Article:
A strike by Polish truckers on the border with Ukraine threatened to spread with a group of farmers planning to join the protest at a fourth crossing in a dispute that may put humanitarian aid to a war-stricken country at risk.
The blockade, which began two weeks ago, has left as many as 20,000 vehicles stuck on either side of the border and prompted authorities in Kyiv to offer help to evacuate stranded drivers.
Truckers from Poland and several of the European Union’s eastern member states have argued that temporary concessions put in place in the aftermath of Russia’s invasion have created unfair competition from Ukraine and want them scrapped.
Current tensions are reminiscent of a conflict over grain shipments from Ukraine that led Poland and Hungary to put in place unilateral import bans earlier this year. They come as Ukraine already struggles with a stalling offensive and faces doubts over additional financial aid from the EU and the US.
About 100 farmers from Betrayed Countryside association are planning to stage a three-day protest at the Medyka crossing on Thursday, Lukasz Martyn, one of its organizers, told Bloomberg. “Farmers were the first group to suffer,” he said. “Now there are transportation companies, the question is who will be next.”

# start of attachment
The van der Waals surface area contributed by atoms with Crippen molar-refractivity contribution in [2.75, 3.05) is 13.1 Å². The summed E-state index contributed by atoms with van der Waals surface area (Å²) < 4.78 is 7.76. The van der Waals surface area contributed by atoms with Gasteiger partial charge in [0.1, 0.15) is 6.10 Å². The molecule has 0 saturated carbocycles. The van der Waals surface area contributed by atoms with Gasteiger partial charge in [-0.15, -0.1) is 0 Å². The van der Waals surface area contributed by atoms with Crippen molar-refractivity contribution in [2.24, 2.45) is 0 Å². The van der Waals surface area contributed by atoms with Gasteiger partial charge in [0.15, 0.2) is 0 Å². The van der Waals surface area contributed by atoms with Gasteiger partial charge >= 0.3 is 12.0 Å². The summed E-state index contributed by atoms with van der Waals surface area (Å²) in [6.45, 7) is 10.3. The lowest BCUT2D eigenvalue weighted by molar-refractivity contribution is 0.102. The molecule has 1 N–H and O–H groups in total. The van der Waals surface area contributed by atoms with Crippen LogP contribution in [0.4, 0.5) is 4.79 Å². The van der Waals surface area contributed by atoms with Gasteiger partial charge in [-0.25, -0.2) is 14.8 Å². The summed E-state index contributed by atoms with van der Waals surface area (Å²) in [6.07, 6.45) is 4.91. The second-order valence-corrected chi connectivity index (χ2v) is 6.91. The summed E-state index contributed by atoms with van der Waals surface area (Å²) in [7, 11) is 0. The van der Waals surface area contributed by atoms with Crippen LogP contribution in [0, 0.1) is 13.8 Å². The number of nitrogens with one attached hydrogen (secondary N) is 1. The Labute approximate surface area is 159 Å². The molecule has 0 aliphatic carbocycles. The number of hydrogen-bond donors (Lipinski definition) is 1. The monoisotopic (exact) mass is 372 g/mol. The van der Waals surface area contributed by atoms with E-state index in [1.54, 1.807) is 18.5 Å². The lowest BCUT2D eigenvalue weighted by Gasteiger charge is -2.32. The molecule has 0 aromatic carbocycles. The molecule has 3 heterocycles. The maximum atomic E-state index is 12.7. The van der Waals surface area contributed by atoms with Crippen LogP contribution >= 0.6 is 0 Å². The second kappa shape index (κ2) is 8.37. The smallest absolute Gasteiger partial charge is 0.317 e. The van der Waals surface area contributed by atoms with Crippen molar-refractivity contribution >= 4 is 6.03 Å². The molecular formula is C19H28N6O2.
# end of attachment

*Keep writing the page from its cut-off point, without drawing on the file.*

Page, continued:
Members of the International Road Transport Union, an industry group, from Hungary, Poland, Slovakia, the Czech Republic and Lithuania have called in a letter to European Commission President Ursula von der Leyen to review an agreement that allows traffic liberalization with Ukraine, which expires in June 2024.
The EU’s executive said Thursday that any re-introduction of permits or quotas for road transport from Ukraine isn’t legally possible as it would violate the current agreement between the EU and Kyiv.
The EU allowed Ukrainian carriers to move goods without obtaining permits for an easier and faster flow of shipments during the war.
Ukrainian Deputy Infrastructure Minister Serhiy Derkach said on his Facebook account Monday, following a visit to the Rava-Ruska and Krakivets checkpoints, that there were no more than 15 protesters at the two crossings, effectively holding the border hostage.
“It’s clear that assurances on unimpeded access for humanitarian aid and dangerous cargo aren’t fulfilled,” according to Derkach. “We have seen numerous instance of fuel cisterns and humanitarian aid queuing. We have passed this information to Polish colleagues and are waiting for a response.”
The current protest comes as pro-EU opposition parties in Poland prepare to take power after they won a parliamentary majority in the Oct. 15 election. Outgoing Infrastructure Minister Andrzej Adamczyk said he has urged Ukraine to open additional lines on their side of the border to ease traffic.